Thank goodness for a 1998 videotape of a Barack Obama who was so impolitic (read: thoughtful)
as to use the taboo word redistribution.
It triggers antisocial-ist spasms on the right.
But if you listen more carefully to this old Obama speech, you'll hear him then, as he does now, also extolling the values of the free market. You'll hear him boosting competition, and supporting a healthy marketplace.
What is this, some kind of crazy mixed message?? No, mixed economy. A.k.a, the economic system we use in the US today.
Here's a longer excerpt than the one making the rounds on the right. Classic Barack.
"I think the trick is figuring out, how do we structure government systems that pool resources and hence facilitate some redistribution; because I actually believe in redistribution, at least at a certain level, to make sure that everybody's got a shot. How do we pool resources at the same time as we decentralize delivery systems in ways that both foster competition, can work in the marketplace, and can foster innovation at the local level and can be tailored to particular communities."
More than the one word... But that's okay! Let's discuss redistribution. We should!
Because every time we change the tax code, we're engaging in it. Every time we shape trade agreements and levy user fees, we're deciding who gets what. When we impose fines, or print money, or repair a stretch of train rail, we are making judgements about how best to distribute the wealth of this country.
And we need to talk about it like grownups. So everyone please, just calm down and talk.
Here's the thing. In broad strokes, it's working pretty well. Neither side on this issue is about to take over. We don't live in anything like a socialist country, and we don't have a laissez-faire economy.
Can we acknowledge that, and move on to talking about levels of government intervention and investment? Can we respectfully examine whether a specific program or regulation is effective or wasteful? Maybe we could do a less emotional cost/benefit analysis of a proposal for revenue, or one for cutting expenses. We could have a rational conversation about whether a major facet of democracy, say providing an education to the populace, is better administrated on a large scale - as we do with Defense - because of its scope;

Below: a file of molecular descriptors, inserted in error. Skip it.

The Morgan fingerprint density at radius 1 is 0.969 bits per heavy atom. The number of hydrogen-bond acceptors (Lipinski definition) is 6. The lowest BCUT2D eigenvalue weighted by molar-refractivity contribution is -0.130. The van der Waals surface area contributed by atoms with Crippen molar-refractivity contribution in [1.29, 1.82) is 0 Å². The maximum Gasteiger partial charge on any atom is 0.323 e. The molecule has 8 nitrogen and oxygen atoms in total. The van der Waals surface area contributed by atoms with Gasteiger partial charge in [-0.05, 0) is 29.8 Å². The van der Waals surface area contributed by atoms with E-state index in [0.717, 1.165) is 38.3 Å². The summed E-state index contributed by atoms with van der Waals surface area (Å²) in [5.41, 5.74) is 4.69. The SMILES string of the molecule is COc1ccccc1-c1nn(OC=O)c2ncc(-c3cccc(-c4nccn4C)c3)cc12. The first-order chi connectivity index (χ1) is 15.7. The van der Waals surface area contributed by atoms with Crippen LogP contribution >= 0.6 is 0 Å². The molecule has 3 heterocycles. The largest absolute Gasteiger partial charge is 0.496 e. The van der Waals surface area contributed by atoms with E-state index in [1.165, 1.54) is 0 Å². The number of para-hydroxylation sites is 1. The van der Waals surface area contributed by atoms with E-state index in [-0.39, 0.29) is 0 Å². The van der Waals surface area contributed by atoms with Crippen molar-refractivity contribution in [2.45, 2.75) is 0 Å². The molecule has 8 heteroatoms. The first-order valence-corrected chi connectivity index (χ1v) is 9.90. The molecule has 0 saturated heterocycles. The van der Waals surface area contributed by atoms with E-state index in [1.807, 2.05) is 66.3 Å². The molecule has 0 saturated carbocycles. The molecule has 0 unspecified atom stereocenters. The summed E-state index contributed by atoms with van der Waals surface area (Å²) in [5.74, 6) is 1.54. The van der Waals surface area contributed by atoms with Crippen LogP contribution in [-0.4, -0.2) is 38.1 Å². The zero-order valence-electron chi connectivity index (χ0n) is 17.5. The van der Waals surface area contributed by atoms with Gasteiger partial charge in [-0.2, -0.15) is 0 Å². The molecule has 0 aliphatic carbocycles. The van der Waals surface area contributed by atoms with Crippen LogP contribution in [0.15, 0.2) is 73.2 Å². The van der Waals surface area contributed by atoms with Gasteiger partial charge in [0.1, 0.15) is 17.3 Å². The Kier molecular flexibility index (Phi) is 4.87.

or on the local level - like libraries, or zoning, in order to be more responsive to community concerns.
Democrats and Republicans need relationship counseling. The first thing we would probably be told is to develop some ground rules. And if I had to start us off with just one, it would be this:
Agree that there is no correlation between character flaws and income level. This is just my own theory, and yes, I have the seen studies to the contrary, in both directions. I think the very exercise of trying to quantify it is flawed.
If you presented me with research that found more people at one income level guilty of bad behavior than at another, I would immediately ask, "what intrinsic problems for people at that income level might be leading to your results, and how on earth do you control for that?!"
- For example, if a low-income person is observed demonstrating focus on short-term goals, and displaying a lack of confidence in upward-mobility, wouldn't that be based on learned realities? Are they realistic? What might change them?
(Obviously, I'm making these examples up for argument's sake! I'm using the stereotypes for shorthand.)
- If a wealthy person appears oblivious or indifferent to the toll taken by the long-term daily grind on poor people, isn't it the cumulative effect of endless obstacles that is impossible to grasp without direct experience?
- If a middle-income person shows a tendency to provincialism, couldn't that be due to the competitive aspects of achievement, and the tenuousness of social status and material comfort at that income level?
On top of all this, observable attitudes and behaviors that appear to reflect someone's income experience could be more a function of personality, or family history.
And more flamboyant attitudes and behaviors are incorrectly seen as representative.
And context gets ignored.
So the woman on welfare who gets up at 5 am to go to work stocking shelves is invisible, as is the heiress that puts on sweats to go cook meals at the Rescue Mission.
What if we could stipulate that class does not dictate moral superiority - at any level.
And when we find ourselves thinking it does, we take ownership of our prejudices and bend over backwards to overcome them.
Then we can decide how to distribute the pie without slinging apple-filling at each other.